will introduce you to the principles of the design, evaluation,
and implementation of computer programming languages. As such it
is not a crash course to teach you to program in a half dozen
new dialects, although you will find learning new languages
easier as a result of this study. Our emphasis will be on the
kinds of features languages might have, how they influence a
programmer's thought process, and how they may be implemented on
(The above paragraphs are from Dr. Ray Zarling's CS 4100 course
description, with permission.)
Canvas Learning Management System,
where some class activities, quizzes, and final paper submission to Turnitin.com will be done.
Zoom class link information
Document scanning apps for smartphones that past students have recommended:
CamScanner, Genius Scan, Adobe Scan. (Note that the professor doesn't care if the
apps leave watermarks on your scans, as long as the documents are readable.)
Textbook is Principles
of Programming Languages: Design, Evaluation, and Implementation
(Third Edition), by Bruce J. MacLennan
Instructor: Dr. Megan Thomas
Office: Demergasso-Bava Hall 279
Web Page: www.cs.csustan.edu/~mthomas
Best way to contact Dr. Thomas:
Email email@example.com Please put "CS4100" in the subject
line of the email.
of the "Golden Four" lower division GE courses, and
Warning: I reserve the right to make changes to the
syllabus at any time during the term by announcing them in class
and on my web page.
Grading and Policies
Final grades will be based on projects and assignments, a term
project and exams. A plus and minus grading scale wll be used to
assign final grades. Except for designated collaborative activities
in connection with the project, all writing and other work you
present for credit must be entirely your own, or developed on your
own in consultation with the course instructor or other Department
faculty. Penalties for representing other people's work as your own
will range from No Credit on an assignment through failure of the
course and possible University disciplinary action. Over the course
of the term we will discuss these issues in more detail, but it is
your responsibility to seek clarification and understand the
parameters involved. Your work may be electronically checked for
plagiarism using Turnitin.com.
Projects and Assignments:
Homework will usually require you to organize you thoughts about some aspect
of the material we are studying, and to write a carefully crafted
and thoughtful paper. Some parts of your assignments will be used
only for class discussion and not turned in, but usually they will
be graded. In aggregate, all homework you turn in will comprise 30%
of you final grade. Some of the questions will require problem
solving or programming skills, but programming segments or other
technical language will generally be in service of some larger point
supported by prose arguments. Essays must be prepared on a word
processor. Late assignments will be accepted unless you are notified
otherwise, but will suffer a grading penalty dependent on the degree
addition to these assignments, you will be required to write a term
project. Specific requirements and a timetable will be distributed
early in the term. The final draft of the project will be due at the time normally
scheduled for the final. It will not be accepted after that time.
The project grade will be based upon earlier writing activities as well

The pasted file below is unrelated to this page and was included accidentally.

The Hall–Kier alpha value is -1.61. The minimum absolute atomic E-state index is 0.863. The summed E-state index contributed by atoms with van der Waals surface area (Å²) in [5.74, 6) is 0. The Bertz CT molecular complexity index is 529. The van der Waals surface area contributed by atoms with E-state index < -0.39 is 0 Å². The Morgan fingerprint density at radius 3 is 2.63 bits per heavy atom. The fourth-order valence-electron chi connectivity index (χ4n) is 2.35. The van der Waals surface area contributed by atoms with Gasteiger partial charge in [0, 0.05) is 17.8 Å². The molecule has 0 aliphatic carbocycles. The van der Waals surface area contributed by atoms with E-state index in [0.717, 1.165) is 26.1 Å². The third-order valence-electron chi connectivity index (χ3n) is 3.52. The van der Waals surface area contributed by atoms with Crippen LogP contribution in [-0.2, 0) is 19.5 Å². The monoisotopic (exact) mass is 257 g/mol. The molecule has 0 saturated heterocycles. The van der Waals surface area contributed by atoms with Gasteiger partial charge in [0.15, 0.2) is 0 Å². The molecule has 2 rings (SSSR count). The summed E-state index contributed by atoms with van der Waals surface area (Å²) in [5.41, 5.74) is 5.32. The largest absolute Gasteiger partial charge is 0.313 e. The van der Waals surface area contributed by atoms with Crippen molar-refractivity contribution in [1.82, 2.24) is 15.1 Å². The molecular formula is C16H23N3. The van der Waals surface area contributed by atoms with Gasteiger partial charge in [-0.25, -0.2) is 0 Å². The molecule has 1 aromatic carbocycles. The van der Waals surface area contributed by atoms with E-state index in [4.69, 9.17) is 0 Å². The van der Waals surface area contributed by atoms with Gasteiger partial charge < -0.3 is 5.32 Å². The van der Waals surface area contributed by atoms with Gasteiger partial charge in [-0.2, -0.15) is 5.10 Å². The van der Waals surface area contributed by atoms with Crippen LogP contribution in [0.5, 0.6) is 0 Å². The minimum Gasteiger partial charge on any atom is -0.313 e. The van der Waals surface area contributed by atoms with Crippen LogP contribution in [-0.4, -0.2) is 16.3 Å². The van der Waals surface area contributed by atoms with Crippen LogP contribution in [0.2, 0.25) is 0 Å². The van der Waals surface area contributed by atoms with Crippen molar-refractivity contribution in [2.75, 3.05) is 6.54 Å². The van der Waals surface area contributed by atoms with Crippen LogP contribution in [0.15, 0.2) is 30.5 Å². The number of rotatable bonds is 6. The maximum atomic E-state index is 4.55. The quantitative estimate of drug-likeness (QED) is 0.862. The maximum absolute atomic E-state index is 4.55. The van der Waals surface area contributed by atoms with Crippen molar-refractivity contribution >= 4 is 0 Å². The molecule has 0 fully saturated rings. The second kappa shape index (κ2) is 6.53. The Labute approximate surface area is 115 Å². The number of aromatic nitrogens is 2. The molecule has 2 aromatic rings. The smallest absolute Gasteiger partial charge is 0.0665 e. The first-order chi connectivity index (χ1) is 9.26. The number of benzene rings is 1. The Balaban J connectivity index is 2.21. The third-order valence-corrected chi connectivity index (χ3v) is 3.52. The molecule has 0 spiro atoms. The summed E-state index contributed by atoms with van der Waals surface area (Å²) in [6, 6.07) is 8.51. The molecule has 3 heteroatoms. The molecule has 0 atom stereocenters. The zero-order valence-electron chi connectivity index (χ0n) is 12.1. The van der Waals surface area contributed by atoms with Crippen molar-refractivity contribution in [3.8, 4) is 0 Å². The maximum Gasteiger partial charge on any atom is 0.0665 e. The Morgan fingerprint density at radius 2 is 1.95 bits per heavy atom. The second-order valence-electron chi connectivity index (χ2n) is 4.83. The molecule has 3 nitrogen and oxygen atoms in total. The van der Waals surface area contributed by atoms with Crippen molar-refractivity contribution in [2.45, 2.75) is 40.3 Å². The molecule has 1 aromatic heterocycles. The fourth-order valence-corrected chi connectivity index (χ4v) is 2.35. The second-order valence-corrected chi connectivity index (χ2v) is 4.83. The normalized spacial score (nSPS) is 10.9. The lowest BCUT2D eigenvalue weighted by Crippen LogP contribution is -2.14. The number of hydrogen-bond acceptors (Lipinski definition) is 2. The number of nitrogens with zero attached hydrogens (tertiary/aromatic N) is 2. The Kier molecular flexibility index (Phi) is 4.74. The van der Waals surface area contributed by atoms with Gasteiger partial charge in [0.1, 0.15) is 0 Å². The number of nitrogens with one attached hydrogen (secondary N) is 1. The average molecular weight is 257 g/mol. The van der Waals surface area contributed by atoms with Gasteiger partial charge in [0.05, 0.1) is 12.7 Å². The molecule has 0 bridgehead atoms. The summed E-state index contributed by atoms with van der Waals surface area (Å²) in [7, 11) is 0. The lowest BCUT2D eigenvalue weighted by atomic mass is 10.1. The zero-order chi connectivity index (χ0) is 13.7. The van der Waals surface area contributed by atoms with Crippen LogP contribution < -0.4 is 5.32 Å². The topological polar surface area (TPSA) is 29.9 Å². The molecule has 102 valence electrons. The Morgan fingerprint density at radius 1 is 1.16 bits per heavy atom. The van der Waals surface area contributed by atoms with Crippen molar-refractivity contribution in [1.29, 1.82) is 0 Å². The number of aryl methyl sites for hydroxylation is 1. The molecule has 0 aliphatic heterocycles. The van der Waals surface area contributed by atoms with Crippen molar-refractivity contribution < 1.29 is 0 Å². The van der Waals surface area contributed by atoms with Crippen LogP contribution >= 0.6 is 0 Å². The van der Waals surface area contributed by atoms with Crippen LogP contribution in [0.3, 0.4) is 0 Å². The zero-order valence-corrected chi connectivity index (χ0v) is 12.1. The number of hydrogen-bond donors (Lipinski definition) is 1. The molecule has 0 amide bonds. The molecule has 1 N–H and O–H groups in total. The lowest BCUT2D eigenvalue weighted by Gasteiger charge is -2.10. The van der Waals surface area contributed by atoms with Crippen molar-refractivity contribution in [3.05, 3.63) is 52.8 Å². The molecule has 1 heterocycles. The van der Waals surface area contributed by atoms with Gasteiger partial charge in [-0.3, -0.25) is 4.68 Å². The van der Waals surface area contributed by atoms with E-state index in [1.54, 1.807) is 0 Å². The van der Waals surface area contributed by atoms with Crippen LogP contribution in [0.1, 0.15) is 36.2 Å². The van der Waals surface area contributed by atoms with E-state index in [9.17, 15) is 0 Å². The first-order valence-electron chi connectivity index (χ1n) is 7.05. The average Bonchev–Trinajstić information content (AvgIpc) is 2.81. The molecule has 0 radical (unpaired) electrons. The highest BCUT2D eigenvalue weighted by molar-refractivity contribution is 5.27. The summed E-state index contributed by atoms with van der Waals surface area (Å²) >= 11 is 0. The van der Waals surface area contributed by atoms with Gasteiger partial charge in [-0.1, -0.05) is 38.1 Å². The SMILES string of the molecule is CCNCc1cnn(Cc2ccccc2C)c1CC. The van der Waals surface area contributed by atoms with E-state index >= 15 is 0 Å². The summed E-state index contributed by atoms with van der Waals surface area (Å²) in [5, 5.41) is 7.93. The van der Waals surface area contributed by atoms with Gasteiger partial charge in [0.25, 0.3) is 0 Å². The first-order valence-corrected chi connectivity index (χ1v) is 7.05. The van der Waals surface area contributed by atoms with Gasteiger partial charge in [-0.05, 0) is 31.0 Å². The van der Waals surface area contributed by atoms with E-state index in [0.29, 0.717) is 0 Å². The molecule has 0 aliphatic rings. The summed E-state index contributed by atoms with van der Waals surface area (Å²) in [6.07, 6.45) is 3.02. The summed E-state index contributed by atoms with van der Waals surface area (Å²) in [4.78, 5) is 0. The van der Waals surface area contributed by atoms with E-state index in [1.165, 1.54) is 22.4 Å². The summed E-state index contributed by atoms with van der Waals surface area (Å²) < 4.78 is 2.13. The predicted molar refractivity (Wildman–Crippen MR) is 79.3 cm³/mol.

as the final product and will, in aggregate, count as 30% of your
final course grade.
Submission of Projects and
All projects and assignments (unless otherwise
stated) are to be turned as follows:
1. A hard copy is to be turned in at the beginning of class on the
2. An electronic copy is to be uploaded to the CSHomework System
by midnight on the due date.
There will be two
exams given during the course of the semester, approximately in the
sixth and the last weeks of the semester. The exact time of the
exams will be announced a week in advance of each exam. Each exam
will account for 20% of your final grade.
Projects and Assignments
(The above four paragraphs borrowed liberally from Dr. Ray Zarling's
CS 4100 course description, with permission.)
The work you do for this course will be
your own, unless otherwise specified. You are not to submit other
people's work and represent it as your own. I consider academic
honesty to be at the core of the University's activities in
education and research. Academic honesty is expected at all times
in this course.
Regular class attendance is expected;
attendance for certain activities will be required. Students are
responsible for all announcements and in-class discussion.
Cell Phone Policy
If you attempt to use your cell phone or leave it on
during an exam, you will be considered to have finished your test,
and I will collect your exam at that time. Exceptions may be
made only if you discuss your situation with me prior to the start
of that day's class.
Audio / Video Recordings
Until Oct. 1, classes will be via Zoom and
video recordings of class meetings will be made available by the instructor,
via the Panopto application in Canvas. Be aware that, while Zoom will
attempt to automatically caption the lectures, homonyms confuse the
software that creates the captions.
The recordings are only for use of students in Fall 2021 CS 4100, and should
not be shared with anyone outside the class.
When in physical classes, audio
or video recording (or any
other form of recording) of classes is not permitted unless
expressly allowed by the faculty member as indicated in the course
syllabus or as a special accommodation for students who are
currently registered with the Disability Resource Services Program
and are approved for this accommodation. Recordings allowed as
special accommodations are for the personal use of the DRS-approved
student, and may only be distributed to other persons who have been
approved by the DRS program. Faculty may require the student sign an
Audio / Video Recording Agreement, which they may keep for their
University Writing Center
The Writing Center offers free individual
and small group tutoring to students from all disciplines and at
all levels of proficiency. Dedicated to encouraging dialogue
among writers and helping students become successful writers,
the Writing Center provides a supportive, judgment-free
atmosphere in which tutors share strategies and experiences at
each stage of the writing process. Graduate and undergraduate
tutors are evolving writers who, through experience and
training, continue to develop their abilities as tutors and writers.
The Writing Center website is located at
Phone: Writing Center: (209) 667-3465
- Student Health Center